Common legal pitfalls for new business owners to avoid

Common legal pitfalls for new business owners to avoid

March 12, 2024

Starting a new business can be an exciting endeavor, but it is crucial to ensure that you are setting yourself up for success – legally. Unfortunately, many new business owners make common mistakes that can land them in legal trouble down the line.

It is always easier to invest the time and resources on the front end to make sure everything is set up properly, rather than face potential fines, litigation, and a disruption of your business when an issue arises down the road.

This list is not intended to be all-encompassing; it is meant to raise awareness of the most common pitfalls that new business owners get tripped up by.

Not properly setting up your business as a separate entity
One of the most important steps in starting a new business is to choose the right business structure – whether it is a sole proprietorship, partnership, LLC, or corporation. Failing to properly set up your business as a separate entity can potentially leave you personally liable for any debts or legal claims against the business.

We work with small businesses owners to evaluate their business and their unique situation and advise them on which type of formation makes the most sense for them.

Failing to check to make sure you are not violating intellectual property laws
Before settling on a business name, it is essential to conduct a thorough search to ensure that the name is not already in use by another business. Violating intellectual property laws can result in legal action, so it is crucial to do your due diligence before finalizing your business name.

Beyond potential legal ramifications, this can be a costly financial mistake. Imagine ordering expensive signage, letterhead, business cards and all the other branded items for your new business, only to find out you cannot legally use the name.

Not having written agreements in place with any partners or investors
It is essential to have written agreements in place with any partners or investors to outline each party's rights and obligations. Failing to have these agreements in place can lead to misunderstandings, disputes, and potential legal issues in the future.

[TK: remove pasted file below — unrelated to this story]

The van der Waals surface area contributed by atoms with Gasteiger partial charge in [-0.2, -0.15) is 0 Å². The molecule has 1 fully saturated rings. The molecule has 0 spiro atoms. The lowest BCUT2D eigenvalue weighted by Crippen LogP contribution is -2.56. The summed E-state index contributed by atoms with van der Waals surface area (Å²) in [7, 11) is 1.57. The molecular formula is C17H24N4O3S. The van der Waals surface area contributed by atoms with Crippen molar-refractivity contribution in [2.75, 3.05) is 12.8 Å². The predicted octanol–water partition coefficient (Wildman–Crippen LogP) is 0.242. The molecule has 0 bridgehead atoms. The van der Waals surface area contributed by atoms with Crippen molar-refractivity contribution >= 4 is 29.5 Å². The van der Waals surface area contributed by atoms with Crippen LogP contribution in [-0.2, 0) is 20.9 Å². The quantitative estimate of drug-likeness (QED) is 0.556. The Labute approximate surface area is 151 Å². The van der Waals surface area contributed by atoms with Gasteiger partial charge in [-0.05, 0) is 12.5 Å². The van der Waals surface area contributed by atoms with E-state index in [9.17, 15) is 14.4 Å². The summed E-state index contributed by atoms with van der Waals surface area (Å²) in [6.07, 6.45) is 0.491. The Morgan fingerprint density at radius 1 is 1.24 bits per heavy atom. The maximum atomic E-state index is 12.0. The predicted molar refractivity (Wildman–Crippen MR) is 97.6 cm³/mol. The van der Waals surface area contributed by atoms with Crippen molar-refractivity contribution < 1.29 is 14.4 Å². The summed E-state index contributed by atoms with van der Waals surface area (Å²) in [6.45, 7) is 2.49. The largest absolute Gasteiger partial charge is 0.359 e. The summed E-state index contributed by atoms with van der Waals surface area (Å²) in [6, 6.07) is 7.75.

This is a very common issue, especially if two family members are starting a business together, or perhaps two longtime friends are launching a venture. During such an exciting time, no one wants to talk about what might happen if the business fails, or if the partners want different things down the road. Instead, the focus is often solely on launching the new business. Like a will, these types of agreements are not always easy to discuss, but they can be vitally important in the future.

Failing to follow any New York State labor laws for employees
As a new business owner, it is crucial to familiarize yourself with New York State labor laws to ensure that you are compliant with regulations regarding wages, hours, benefits, and working conditions, among other things. Laws and regulations at the state and federal level are always evolving, and it can be overwhelming for a new business owner. This is another example of how hiring an attorney to advise you can help ensure your business is operating within the rules of the current labor laws. Failing to follow labor laws can result in fines, penalties, and costly legal action from employees or former employees.

Failing to understand that ignorance of a law is not a defense
Although this is fifth on the list, it is far too common a mistake. A baker might be amazing at baking. They can open a fantastic bakery, but that does not mean they will be experts on the many facets of running the business. A year after opening, they receive a letter in the mail stating that they have violated a state or federal law. It was not willful misconduct; it was simply ignorance of the law. While it is understandable, it is not a legal defense. It is essential to educate yourself in the laws and regulations that apply to your business to avoid any legal issues down the line.

“I didn’t know the law,” or, “I didn’t think that applied to my business because I am so small” are not legal defenses that are going to be successful if you find yourself on the wrong side of an inquiry from a state or federal agency.

Given the large numbers of rules and regulations a business must follow, it is always advisable to employ trusted professionals including attorneys and accountants to guide you in the process.

We advise new business owners to be proactive in avoiding these, and other, common legal pitfalls to protect themselves and their businesses. By taking the time to set up your business properly on the front end, you can do your best to mitigate the risk of issues arising in the future on the back end.

Kevin R. Lelonek is an attorney with Gross Shuman P.C. He focuses his practice in the areas of business and corporate law, corporate litigation and business bankruptcy and reorganization. He can be reached via email at [email protected] or by phone at 716-854-4300 ext. 297.